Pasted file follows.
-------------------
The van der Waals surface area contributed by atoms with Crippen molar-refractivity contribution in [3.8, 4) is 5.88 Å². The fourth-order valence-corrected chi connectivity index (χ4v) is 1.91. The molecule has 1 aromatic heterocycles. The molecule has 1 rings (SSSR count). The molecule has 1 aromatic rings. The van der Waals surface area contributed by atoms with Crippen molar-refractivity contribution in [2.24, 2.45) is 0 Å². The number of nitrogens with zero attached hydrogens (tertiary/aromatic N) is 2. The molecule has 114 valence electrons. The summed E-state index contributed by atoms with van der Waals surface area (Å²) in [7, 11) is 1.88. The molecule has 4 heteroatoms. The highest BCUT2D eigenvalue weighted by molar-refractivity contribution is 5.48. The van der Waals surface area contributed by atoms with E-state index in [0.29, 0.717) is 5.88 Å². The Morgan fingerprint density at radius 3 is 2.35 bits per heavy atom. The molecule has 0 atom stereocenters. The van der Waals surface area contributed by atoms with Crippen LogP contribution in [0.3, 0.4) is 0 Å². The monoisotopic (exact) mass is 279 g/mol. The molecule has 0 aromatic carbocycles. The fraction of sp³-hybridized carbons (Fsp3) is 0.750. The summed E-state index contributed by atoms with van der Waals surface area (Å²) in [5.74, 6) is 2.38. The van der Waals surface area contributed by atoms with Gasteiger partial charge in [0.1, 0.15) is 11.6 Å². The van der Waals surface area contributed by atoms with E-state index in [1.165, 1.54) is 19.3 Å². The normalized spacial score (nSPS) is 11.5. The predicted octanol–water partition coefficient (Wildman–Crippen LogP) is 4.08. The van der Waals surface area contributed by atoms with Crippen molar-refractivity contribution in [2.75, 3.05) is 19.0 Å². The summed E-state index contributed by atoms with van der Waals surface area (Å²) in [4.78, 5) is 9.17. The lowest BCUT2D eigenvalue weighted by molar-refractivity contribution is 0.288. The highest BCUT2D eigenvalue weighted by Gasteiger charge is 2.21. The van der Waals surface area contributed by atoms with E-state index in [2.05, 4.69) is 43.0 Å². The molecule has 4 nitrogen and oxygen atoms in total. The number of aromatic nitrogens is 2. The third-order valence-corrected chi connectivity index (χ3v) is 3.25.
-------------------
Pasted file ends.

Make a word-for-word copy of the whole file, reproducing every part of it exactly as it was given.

The van der Waals surface area contributed by atoms with Crippen molar-refractivity contribution in [3.8, 4) is 5.88 Å². The fourth-order valence-corrected chi connectivity index (χ4v) is 1.91. The molecule has 1 aromatic heterocycles. The molecule has 1 rings (SSSR count). The molecule has 1 aromatic rings. The van der Waals surface area contributed by atoms with Crippen molar-refractivity contribution in [2.24, 2.45) is 0 Å². The number of nitrogens with zero attached hydrogens (tertiary/aromatic N) is 2. The molecule has 114 valence electrons. The summed E-state index contributed by atoms with van der Waals surface area (Å²) in [7, 11) is 1.88. The molecule has 4 heteroatoms. The highest BCUT2D eigenvalue weighted by molar-refractivity contribution is 5.48. The van der Waals surface area contributed by atoms with E-state index in [0.29, 0.717) is 5.88 Å². The Morgan fingerprint density at radius 3 is 2.35 bits per heavy atom. The molecule has 0 atom stereocenters. The van der Waals surface area contributed by atoms with Crippen LogP contribution in [0.3, 0.4) is 0 Å². The monoisotopic (exact) mass is 279 g/mol. The molecule has 0 aromatic carbocycles. The fraction of sp³-hybridized carbons (Fsp3) is 0.750. The summed E-state index contributed by atoms with van der Waals surface area (Å²) in [5.74, 6) is 2.38. The van der Waals surface area contributed by atoms with Gasteiger partial charge in [0.1, 0.15) is 11.6 Å². The van der Waals surface area contributed by atoms with E-state index in [1.165, 1.54) is 19.3 Å². The normalized spacial score (nSPS) is 11.5. The predicted octanol–water partition coefficient (Wildman–Crippen LogP) is 4.08. The van der Waals surface area contributed by atoms with Crippen molar-refractivity contribution in [2.75, 3.05) is 19.0 Å². The summed E-state index contributed by atoms with van der Waals surface area (Å²) in [4.78, 5) is 9.17. The lowest BCUT2D eigenvalue weighted by molar-refractivity contribution is 0.288. The highest BCUT2D eigenvalue weighted by Gasteiger charge is 2.21. The van der Waals surface area contributed by atoms with E-state index in [2.05, 4.69) is 43.0 Å². The molecule has 4 nitrogen and oxygen atoms in total. The number of aromatic nitrogens is 2. The third-order valence-corrected chi connectivity index (χ3v) is 3.25.